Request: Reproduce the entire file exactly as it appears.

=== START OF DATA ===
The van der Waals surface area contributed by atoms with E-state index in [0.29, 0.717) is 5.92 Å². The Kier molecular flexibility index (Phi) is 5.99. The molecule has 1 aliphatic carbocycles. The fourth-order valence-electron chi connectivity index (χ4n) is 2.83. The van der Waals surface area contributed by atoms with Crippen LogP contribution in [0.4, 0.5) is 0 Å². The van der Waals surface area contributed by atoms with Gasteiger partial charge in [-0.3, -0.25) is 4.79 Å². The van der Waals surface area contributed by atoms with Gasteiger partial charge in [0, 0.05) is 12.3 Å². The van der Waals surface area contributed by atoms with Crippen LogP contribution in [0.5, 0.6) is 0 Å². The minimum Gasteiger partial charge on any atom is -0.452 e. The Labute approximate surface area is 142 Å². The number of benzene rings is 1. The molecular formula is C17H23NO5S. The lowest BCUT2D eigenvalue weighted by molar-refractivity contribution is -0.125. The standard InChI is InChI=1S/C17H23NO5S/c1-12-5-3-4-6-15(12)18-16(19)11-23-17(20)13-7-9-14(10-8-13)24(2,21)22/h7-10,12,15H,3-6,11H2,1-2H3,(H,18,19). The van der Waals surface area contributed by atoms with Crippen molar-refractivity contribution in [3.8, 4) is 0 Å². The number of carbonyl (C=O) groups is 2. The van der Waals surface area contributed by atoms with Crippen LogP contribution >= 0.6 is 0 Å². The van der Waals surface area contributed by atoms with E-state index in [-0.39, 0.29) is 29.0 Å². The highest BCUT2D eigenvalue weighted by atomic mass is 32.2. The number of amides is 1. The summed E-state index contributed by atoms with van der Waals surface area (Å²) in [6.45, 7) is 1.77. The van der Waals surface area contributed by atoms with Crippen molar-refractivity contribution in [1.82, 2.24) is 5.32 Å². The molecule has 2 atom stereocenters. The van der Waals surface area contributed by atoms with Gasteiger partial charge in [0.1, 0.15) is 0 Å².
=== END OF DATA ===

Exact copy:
The van der Waals surface area contributed by atoms with E-state index in [0.29, 0.717) is 5.92 Å². The Kier molecular flexibility index (Phi) is 5.99. The molecule has 1 aliphatic carbocycles. The fourth-order valence-electron chi connectivity index (χ4n) is 2.83. The van der Waals surface area contributed by atoms with Crippen LogP contribution in [0.4, 0.5) is 0 Å². The van der Waals surface area contributed by atoms with Gasteiger partial charge in [-0.3, -0.25) is 4.79 Å². The van der Waals surface area contributed by atoms with Gasteiger partial charge in [0, 0.05) is 12.3 Å². The van der Waals surface area contributed by atoms with Crippen LogP contribution in [0.5, 0.6) is 0 Å². The minimum Gasteiger partial charge on any atom is -0.452 e. The Labute approximate surface area is 142 Å². The number of benzene rings is 1. The molecular formula is C17H23NO5S. The lowest BCUT2D eigenvalue weighted by molar-refractivity contribution is -0.125. The standard InChI is InChI=1S/C17H23NO5S/c1-12-5-3-4-6-15(12)18-16(19)11-23-17(20)13-7-9-14(10-8-13)24(2,21)22/h7-10,12,15H,3-6,11H2,1-2H3,(H,18,19). The van der Waals surface area contributed by atoms with Crippen molar-refractivity contribution in [3.8, 4) is 0 Å². The number of carbonyl (C=O) groups is 2. The van der Waals surface area contributed by atoms with Crippen LogP contribution >= 0.6 is 0 Å². The van der Waals surface area contributed by atoms with E-state index in [-0.39, 0.29) is 29.0 Å². The highest BCUT2D eigenvalue weighted by atomic mass is 32.2. The number of amides is 1. The summed E-state index contributed by atoms with van der Waals surface area (Å²) in [6.45, 7) is 1.77. The van der Waals surface area contributed by atoms with Crippen molar-refractivity contribution in [1.82, 2.24) is 5.32 Å². The molecule has 2 atom stereocenters. The van der Waals surface area contributed by atoms with Gasteiger partial charge in [0.1, 0.15) is 0 Å².